Denso wants to grow even faster than Japanese automakers as it follows them overseas and snares business away from local rivals in those markets.
Denso is ranked among the world's top four auto parts suppliers. Koichi Fukaya, president and CEO, told Reuters that his company is not fixated on ranking or size.
However, it does want to expand at a pace exceeding that of other car makers.
Reuters said Fukaya's stated goal demonstrates a confidence that most of its peers - ever mindful of car makers' constant nagging to lower prices-are loath to display but is understandable.
Denso's arsenal of the latest must-have electronic controls and other technology has powered double-digit growth in revenue and profits and most analysts expect the rapid growth to continue in the medium term, the Reuters report added.
Denso, affiliated with the Toyota Motor group, had revenues of 3.188 trillion yen ($28.8 billion) in the year ended 31 March - more than either Suzuki or Mazda - while its market capitalisation of $33 billion placed it second in the world among listed parts suppliers and is larger than the value of General Motors and Ford combined.
Fukaya, who joined DENSO 40 years ago, told the news agency the parts company draws its strength from its ability to stay ahead of the curve by developing next-generation safety, environmental and other value-added technology that top auto makers need to stay competitive themselves.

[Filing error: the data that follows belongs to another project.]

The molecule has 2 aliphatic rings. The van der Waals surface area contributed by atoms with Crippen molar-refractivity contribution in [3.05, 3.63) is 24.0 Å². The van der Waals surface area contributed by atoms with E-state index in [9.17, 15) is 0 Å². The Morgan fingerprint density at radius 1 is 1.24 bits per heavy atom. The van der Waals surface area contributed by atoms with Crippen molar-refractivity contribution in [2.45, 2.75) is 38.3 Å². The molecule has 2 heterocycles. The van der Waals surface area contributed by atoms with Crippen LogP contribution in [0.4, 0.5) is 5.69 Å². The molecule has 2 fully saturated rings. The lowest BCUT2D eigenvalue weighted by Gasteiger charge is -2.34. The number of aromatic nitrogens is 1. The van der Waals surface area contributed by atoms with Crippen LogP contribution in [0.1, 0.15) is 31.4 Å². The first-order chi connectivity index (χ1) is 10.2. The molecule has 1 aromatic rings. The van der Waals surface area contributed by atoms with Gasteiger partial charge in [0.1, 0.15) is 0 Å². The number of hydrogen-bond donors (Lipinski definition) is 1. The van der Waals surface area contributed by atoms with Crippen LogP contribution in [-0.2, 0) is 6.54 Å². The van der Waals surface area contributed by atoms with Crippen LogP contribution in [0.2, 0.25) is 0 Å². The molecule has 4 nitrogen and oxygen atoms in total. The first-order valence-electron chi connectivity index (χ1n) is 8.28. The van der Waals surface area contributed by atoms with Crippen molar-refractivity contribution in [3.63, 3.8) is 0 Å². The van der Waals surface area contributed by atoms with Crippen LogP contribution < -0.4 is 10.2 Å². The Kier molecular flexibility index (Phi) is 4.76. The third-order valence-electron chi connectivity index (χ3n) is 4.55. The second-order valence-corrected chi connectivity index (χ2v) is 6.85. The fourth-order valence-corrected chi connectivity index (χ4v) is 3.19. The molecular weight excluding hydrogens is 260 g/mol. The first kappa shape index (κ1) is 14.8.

Fukaya believes the most important thing is to become a company that car makers can't do without. According to him, there is an important difference between coming up with better products and imitating what's already out there to offer them more cheaply.
Reuters noted that Denso, which trails Robert Bosch and bankrupt Delphi by revenue, is a leading provider of hybrid systems, as well as common rail and other diesel engine fuel injection technology.
The report said that Denso's spending on research and development has climbed at a steady pace over the past several years, while expenditures on facilities mushroomed in the year ending 31 March by 50% from four years ago to 288.71 billion yen - roughly equivalent to 9% of revenue.